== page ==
Wednesday, November 14, 2012

Blacks Key to Obama's Victory


By Freddie Allen
NNPA Washington Correspondent
WASHINTON (NNPA) – Despite efforts in some states to suppress the Black vote and predictions that African-Americans would not turn out at the rate they did in 2008, Blacks overcame all obstacles and were key to Obama’s re-election to a second term, an analysis of voting data shows.
Exit polls show that 93 percent of Blacks voted for Obama this year, down slightly from the 95 percent rate in 2008. But voting for all groups was down this year compared with the presidential election four years ago.
Obama carried every age bracket by at least 90 percent, but there was a gender gap among African-Americans, with 96 percent of Black women voting to re-elect the nation’s first Black president and only 87 percent of men supporting Obama. Four years ago, there was only a one-point difference separating the two groups, with women giving Obama 96 percent of their vote, compared with 95 percent for Black men.
Republican challenger Mitt Romney received only 6 percent of the Black vote, which was 2 percent higher than John McCain in 2008 but less than 11 percent achieved by George Bush in 2004 when he defeated John Kerry.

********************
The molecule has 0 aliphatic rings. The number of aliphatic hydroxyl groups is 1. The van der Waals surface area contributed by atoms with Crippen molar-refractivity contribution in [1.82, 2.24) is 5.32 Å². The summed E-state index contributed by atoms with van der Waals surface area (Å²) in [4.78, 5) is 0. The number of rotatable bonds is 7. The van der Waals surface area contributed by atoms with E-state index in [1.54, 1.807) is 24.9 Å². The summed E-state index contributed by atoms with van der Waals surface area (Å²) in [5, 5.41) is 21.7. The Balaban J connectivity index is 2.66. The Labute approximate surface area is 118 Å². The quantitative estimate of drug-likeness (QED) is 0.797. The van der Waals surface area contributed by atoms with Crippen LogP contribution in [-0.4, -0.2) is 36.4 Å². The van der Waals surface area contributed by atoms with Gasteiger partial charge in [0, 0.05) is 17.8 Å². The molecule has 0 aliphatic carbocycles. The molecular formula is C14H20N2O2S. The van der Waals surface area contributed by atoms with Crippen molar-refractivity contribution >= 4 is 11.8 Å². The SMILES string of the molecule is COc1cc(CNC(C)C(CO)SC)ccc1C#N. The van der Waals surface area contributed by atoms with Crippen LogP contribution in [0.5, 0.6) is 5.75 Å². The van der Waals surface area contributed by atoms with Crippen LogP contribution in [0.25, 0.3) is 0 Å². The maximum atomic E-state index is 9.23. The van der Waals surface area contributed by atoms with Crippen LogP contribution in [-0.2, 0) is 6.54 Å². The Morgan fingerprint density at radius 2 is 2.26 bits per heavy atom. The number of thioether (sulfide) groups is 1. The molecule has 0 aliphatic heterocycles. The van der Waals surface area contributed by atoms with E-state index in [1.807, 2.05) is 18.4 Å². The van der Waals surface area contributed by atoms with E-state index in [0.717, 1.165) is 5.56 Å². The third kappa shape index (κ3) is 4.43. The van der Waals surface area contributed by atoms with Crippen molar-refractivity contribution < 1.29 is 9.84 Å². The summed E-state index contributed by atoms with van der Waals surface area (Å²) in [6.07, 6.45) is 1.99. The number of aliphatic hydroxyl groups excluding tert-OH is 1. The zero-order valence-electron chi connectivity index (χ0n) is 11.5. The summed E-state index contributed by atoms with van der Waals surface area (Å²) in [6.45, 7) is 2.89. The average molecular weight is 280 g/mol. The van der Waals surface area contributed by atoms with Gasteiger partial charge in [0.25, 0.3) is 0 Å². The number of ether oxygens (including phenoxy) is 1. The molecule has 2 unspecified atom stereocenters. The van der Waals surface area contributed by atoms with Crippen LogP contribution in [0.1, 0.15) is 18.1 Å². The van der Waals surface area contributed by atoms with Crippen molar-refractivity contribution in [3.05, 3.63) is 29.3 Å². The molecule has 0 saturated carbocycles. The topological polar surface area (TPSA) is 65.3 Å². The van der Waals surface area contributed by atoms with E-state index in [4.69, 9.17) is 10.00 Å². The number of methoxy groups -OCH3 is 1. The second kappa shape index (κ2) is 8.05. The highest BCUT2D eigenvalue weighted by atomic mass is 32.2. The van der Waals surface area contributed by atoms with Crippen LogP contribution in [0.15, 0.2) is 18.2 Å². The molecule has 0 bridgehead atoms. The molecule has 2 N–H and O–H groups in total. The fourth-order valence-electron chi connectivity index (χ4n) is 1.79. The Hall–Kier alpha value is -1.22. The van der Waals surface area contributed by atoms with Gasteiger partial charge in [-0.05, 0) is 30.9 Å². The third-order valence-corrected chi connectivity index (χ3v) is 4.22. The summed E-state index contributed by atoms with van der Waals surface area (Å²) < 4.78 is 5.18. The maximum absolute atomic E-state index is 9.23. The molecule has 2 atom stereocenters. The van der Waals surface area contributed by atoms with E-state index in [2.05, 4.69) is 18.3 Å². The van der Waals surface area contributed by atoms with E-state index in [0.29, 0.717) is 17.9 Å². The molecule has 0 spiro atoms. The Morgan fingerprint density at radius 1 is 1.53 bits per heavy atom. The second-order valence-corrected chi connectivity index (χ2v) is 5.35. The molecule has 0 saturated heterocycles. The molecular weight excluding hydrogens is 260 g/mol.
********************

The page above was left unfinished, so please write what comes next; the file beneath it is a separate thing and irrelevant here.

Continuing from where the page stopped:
“The African American vote was crucial for President Obama in Ohio, Michigan, Pennsylvania, Florida and Virginia,” said David Bositis senior research associate at the Joint Center for Political and Economic Studies, a Washington, D.C.-based think tank.
Obama defeated Mitt Romney in the battleground state of Ohio 50 percent to 48 percent. Blacks, who increased their share of the electorate from 11 percent in 2008 to 15 percent in 2012, gave 96 percent of their vote to President Obama, providing him with more than his cushion of victory.
Blacks also provided with Obama more than his margin of victory in Michigan, Pennsylvania, Florida and Virginia, all battleground states and all carried by Obama.
Obama also won 71 percent of the Latino vote, compared with 27 percent for Romney; McCain got 32 percent of the Latino vote in 2008, which was less than the 43 percent Bush received in 2004. Read More

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